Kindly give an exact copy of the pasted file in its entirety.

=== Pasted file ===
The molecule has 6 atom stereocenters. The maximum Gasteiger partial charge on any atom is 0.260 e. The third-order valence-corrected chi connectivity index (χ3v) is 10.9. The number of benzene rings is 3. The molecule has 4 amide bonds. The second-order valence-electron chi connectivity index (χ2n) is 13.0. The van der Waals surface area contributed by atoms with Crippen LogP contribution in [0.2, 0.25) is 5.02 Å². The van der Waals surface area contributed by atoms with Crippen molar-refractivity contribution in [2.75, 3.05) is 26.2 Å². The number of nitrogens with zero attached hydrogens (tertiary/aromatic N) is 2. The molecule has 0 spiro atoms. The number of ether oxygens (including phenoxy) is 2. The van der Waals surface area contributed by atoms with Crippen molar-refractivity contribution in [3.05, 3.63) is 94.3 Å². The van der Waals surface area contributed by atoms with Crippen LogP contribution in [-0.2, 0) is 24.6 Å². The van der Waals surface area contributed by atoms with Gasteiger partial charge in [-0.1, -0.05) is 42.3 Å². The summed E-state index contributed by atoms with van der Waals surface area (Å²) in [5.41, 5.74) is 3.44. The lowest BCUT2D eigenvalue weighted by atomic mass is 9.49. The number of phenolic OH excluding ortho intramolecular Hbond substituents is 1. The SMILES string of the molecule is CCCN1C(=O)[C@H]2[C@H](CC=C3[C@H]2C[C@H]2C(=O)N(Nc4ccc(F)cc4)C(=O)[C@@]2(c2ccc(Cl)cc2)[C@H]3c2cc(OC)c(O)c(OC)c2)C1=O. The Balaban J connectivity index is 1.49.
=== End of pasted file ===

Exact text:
The molecule has 6 atom stereocenters. The maximum Gasteiger partial charge on any atom is 0.260 e. The third-order valence-corrected chi connectivity index (χ3v) is 10.9. The number of benzene rings is 3. The molecule has 4 amide bonds. The second-order valence-electron chi connectivity index (χ2n) is 13.0. The van der Waals surface area contributed by atoms with Crippen LogP contribution in [0.2, 0.25) is 5.02 Å². The van der Waals surface area contributed by atoms with Crippen molar-refractivity contribution in [2.75, 3.05) is 26.2 Å². The number of nitrogens with zero attached hydrogens (tertiary/aromatic N) is 2. The molecule has 0 spiro atoms. The number of ether oxygens (including phenoxy) is 2. The van der Waals surface area contributed by atoms with Crippen molar-refractivity contribution in [3.05, 3.63) is 94.3 Å². The van der Waals surface area contributed by atoms with Crippen LogP contribution in [-0.2, 0) is 24.6 Å². The van der Waals surface area contributed by atoms with Gasteiger partial charge in [-0.1, -0.05) is 42.3 Å². The summed E-state index contributed by atoms with van der Waals surface area (Å²) in [5.41, 5.74) is 3.44. The lowest BCUT2D eigenvalue weighted by atomic mass is 9.49. The number of phenolic OH excluding ortho intramolecular Hbond substituents is 1. The SMILES string of the molecule is CCCN1C(=O)[C@H]2[C@H](CC=C3[C@H]2C[C@H]2C(=O)N(Nc4ccc(F)cc4)C(=O)[C@@]2(c2ccc(Cl)cc2)[C@H]3c2cc(OC)c(O)c(OC)c2)C1=O. The Balaban J connectivity index is 1.49.